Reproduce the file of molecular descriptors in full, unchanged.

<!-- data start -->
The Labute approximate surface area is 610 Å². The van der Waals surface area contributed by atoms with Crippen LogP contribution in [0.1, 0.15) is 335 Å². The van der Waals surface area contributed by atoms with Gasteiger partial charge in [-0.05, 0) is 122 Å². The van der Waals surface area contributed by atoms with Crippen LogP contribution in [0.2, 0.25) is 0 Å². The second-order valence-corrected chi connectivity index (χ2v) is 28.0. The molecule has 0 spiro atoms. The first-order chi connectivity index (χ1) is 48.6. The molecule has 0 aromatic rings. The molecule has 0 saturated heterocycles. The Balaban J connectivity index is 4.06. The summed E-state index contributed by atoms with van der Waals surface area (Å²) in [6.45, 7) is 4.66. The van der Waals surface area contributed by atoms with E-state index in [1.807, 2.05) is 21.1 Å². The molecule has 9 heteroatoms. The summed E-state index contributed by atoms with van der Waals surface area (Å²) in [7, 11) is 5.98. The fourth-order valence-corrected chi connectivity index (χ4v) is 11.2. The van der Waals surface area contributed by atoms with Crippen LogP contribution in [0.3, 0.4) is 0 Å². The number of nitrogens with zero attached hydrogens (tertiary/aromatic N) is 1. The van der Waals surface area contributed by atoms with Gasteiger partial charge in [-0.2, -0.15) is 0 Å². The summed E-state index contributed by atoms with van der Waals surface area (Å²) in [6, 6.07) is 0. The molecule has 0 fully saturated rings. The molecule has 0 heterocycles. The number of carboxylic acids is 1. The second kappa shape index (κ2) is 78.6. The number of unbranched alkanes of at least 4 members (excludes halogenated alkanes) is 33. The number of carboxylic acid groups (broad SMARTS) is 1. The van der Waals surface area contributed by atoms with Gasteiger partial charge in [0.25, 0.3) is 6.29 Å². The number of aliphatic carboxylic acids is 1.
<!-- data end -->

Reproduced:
The Labute approximate surface area is 610 Å². The van der Waals surface area contributed by atoms with Crippen LogP contribution in [0.1, 0.15) is 335 Å². The van der Waals surface area contributed by atoms with Gasteiger partial charge in [-0.05, 0) is 122 Å². The van der Waals surface area contributed by atoms with Crippen LogP contribution in [0.2, 0.25) is 0 Å². The second-order valence-corrected chi connectivity index (χ2v) is 28.0. The molecule has 0 spiro atoms. The first-order chi connectivity index (χ1) is 48.6. The molecule has 0 aromatic rings. The molecule has 0 saturated heterocycles. The Balaban J connectivity index is 4.06. The summed E-state index contributed by atoms with van der Waals surface area (Å²) in [6.45, 7) is 4.66. The van der Waals surface area contributed by atoms with E-state index in [1.807, 2.05) is 21.1 Å². The molecule has 9 heteroatoms. The summed E-state index contributed by atoms with van der Waals surface area (Å²) in [7, 11) is 5.98. The fourth-order valence-corrected chi connectivity index (χ4v) is 11.2. The van der Waals surface area contributed by atoms with Crippen LogP contribution in [0.3, 0.4) is 0 Å². The number of nitrogens with zero attached hydrogens (tertiary/aromatic N) is 1. The van der Waals surface area contributed by atoms with Gasteiger partial charge in [-0.2, -0.15) is 0 Å². The summed E-state index contributed by atoms with van der Waals surface area (Å²) in [6, 6.07) is 0. The molecule has 0 fully saturated rings. The molecule has 0 heterocycles. The number of carboxylic acids is 1. The second kappa shape index (κ2) is 78.6. The number of unbranched alkanes of at least 4 members (excludes halogenated alkanes) is 33. The number of carboxylic acid groups (broad SMARTS) is 1. The van der Waals surface area contributed by atoms with Gasteiger partial charge in [0.25, 0.3) is 6.29 Å². The number of aliphatic carboxylic acids is 1.